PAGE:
The Hardest Part
Honolua Bay awaits its fate as its health deteriorates.
September 13, 2007
"The reef is dying."
That's marine biologist Hannah Bernard's prognosis. She's the co-founder of the Hawai'i Wildlife Fund and has spent many years studying Honolua Bay. She says we need to look at the health of the bay as being in a state of emergency. "It's sad that this is a Marine Life Preservation District and we are not doing all that we can to preserve the health of it," she adds.
The reef is crucial to every creature that calls Honolua Bay home. According to Bernard, the reef is the base, supporting multiple layers of marine life. Without having the reef as shelter and a food source, the reef fishes will die. They're food to many other marine animals, so their deaths would cause those animals that eat them to die off as well, leading to a general collapse of the entire Honolua Bay ecosystem.
Reefs are formed from the skeletons of coral. Coral are living, fragile animals often mistaken for plants or rocks. According the Hawaiian Nature Conservancy's web site, "Hawaii's coral reefs and near-shore waters are home to more than 7,000 forms of marine life—a quarter of them found nowhere else on earth."
Coral reefs support more than 25 percent of all known marine species and are one of the most complex ecosystems on the planet, often referred to as the "rainforest" of the sea. And there are more than 1,250 unique species of marine life that can only be found on Hawai'i's reefs, according to the Coral Reef Outreach Network.
What exactly is killing the reef is hard to say. There haven't been many tests conducted in the bay. Most of the information comes from studies done over the past 20 years (the last conducted in 2002) by Steve Dollar, the Principal Investigator from the Hawai'i Coral Reef Initiative. That research was sponsored by the Maui Land & Pineapple Company and Dr. Eric Brown of Kalaupapa National Historical Park, who tracked the shallow waters of the bay from 1998 to 2003.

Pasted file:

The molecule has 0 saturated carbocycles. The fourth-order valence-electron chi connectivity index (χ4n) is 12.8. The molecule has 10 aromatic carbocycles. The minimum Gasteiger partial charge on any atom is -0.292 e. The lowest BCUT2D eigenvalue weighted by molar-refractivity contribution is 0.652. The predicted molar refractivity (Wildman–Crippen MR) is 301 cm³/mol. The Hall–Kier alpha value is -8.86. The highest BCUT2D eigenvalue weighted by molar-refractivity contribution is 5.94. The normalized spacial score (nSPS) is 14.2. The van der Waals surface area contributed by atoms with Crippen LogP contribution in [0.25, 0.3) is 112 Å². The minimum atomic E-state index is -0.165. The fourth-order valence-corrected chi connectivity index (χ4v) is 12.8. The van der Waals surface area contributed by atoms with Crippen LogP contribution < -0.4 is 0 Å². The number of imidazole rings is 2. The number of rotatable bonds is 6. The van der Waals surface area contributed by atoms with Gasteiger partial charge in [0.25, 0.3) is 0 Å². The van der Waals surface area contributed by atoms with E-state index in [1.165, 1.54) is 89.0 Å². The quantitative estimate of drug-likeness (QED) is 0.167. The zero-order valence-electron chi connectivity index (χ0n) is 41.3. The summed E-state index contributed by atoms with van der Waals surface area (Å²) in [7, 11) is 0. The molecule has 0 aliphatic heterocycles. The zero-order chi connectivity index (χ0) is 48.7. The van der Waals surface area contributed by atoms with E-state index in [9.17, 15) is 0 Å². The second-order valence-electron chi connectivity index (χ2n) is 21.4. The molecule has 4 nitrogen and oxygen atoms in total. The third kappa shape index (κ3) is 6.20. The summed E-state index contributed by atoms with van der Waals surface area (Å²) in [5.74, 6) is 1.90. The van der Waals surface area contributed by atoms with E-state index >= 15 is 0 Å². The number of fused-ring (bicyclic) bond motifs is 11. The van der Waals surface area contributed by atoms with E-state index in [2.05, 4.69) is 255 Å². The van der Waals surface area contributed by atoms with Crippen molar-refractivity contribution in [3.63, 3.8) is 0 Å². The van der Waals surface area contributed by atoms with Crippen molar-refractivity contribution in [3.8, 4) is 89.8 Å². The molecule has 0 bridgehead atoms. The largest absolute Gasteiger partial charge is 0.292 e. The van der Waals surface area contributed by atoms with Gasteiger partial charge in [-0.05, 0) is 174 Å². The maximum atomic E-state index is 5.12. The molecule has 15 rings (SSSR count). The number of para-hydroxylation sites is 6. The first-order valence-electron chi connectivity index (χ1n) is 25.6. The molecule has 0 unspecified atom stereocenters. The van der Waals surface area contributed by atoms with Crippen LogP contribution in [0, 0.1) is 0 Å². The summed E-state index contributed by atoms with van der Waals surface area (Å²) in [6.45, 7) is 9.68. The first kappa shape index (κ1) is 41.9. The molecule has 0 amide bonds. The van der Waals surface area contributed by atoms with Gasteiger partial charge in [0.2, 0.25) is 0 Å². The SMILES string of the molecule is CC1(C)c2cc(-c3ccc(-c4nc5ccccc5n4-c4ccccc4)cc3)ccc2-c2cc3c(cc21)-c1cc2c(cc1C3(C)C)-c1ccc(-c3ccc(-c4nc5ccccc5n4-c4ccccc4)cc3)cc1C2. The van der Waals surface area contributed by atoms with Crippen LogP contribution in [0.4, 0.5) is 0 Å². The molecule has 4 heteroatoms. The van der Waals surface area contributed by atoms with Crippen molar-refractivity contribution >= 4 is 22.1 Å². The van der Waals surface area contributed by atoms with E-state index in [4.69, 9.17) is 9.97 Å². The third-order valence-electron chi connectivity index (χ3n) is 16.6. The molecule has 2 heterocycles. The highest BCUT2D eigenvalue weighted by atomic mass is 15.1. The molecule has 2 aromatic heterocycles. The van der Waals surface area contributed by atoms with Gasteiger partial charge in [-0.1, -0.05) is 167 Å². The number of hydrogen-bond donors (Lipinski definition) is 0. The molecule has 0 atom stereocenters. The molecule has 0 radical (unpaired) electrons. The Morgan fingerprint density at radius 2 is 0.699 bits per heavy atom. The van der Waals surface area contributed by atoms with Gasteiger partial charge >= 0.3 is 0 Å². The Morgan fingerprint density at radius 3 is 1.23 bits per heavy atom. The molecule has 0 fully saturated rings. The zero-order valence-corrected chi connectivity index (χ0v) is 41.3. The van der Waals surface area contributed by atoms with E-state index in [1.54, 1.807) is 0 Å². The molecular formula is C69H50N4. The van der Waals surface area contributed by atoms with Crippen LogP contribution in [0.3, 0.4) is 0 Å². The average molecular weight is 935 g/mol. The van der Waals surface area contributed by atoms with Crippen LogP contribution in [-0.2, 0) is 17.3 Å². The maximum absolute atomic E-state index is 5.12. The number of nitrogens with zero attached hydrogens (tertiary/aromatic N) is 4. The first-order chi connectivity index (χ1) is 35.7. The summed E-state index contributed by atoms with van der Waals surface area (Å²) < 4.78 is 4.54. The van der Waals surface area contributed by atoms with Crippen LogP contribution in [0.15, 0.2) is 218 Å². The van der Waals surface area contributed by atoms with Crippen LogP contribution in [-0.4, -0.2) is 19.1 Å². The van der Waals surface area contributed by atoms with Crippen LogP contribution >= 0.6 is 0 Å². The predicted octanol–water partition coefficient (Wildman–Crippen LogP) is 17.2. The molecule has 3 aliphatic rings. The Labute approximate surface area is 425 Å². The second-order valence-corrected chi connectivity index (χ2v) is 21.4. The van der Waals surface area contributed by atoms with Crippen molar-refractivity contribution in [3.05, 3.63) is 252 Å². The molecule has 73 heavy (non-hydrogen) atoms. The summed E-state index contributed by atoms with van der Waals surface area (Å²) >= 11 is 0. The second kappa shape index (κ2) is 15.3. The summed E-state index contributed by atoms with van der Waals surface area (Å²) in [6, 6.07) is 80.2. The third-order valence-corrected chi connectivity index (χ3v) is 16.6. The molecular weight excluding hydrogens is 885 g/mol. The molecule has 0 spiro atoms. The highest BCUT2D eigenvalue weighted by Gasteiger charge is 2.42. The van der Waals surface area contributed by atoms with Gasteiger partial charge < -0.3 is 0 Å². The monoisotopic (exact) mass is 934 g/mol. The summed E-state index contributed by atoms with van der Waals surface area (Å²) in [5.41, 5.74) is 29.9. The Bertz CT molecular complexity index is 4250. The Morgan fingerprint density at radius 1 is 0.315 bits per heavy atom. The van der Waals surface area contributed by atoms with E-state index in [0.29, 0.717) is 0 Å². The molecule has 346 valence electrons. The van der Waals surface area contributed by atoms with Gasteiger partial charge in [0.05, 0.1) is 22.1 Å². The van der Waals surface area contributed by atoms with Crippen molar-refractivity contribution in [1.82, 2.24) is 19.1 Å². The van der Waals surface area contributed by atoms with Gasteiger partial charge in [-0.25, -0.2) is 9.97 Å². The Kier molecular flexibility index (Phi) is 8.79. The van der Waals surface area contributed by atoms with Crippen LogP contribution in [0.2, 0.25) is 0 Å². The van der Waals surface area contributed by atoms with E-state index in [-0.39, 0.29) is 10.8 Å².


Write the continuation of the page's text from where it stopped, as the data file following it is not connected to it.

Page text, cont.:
In 2006 the Division of Aquatic Resources (DAR) put out a report on Maui County reefs that included research conducted by Hau and Russell Sparks, a Department of Land and Natural Rresources (DLNR) Education Specialist. The DAR and the Coral Reef Assessment and Monitoring Program began annual surveys of coral condition in 1999. The Pacific Whale Foundation has been monitoring the bay since 1994, so they were able to assess trends over the last 13 years. That report shows that coral cover declined most dramatically at Honolua (from 42 to nine percent).
"The causes of coral reef decline around Maui are complex and vary among locations, but there are strong indications that human impacts have been very important," stated the report. "Notably, cover has declined at several West Maui sites: Honolua Bay… where anthropogenic impacts from shoreline development and human use are likely greatest."
But according to Bernard—and other biologists like Skippy Hau of the DAR—none of the previous studies were comprehensive enough to determine what's depleting the reef. "They were not done often enough to get any real data and there weren't any done after a big rainfall," Bernard said.
This is key, especially if run-off is a big cause of the reef's troubles. Samples from the land and the water after rainfall would help determine the chemical composition of run-off. But tests made during dry conditions may not show those chemicals at all.
Wayno Cochran, Vice-President of the Lahaina-based Save Honolua Coalition—a grass-roots organization that meets regularly to discuss preservation efforts—thinks a major contributing factor to the degradation of the reef is the effects of Honolua Stream diversion. This itself is controversial—in fact, there's a debate as to whether the stream is being diverted.
According to Teri Freitas Gorman, Maui Land & Pineapple's Director of Corporate Communications, the company began diverting the stream in 1903 to irrigate sugar cane and pineapple fields. More recently, the water went to irrigate resort grounds and golf courses. The County of Maui and other entities divided the rest, according to a July 23, 2003 Honolulu Star-Bulletin article.
According to Gorman, ML&P President David Cole ordered the end of stream diversion in 2004. But even taking the company at its word, during the 101 years that the stream was being diverted, hazardous conditions may have occurred.
"It's like coming to a crime scene 10 years later," Bernard said. According to her, the stream could have been acting as a flushing system in the ocean, clearing out harmful pesticides and sediments that were running off.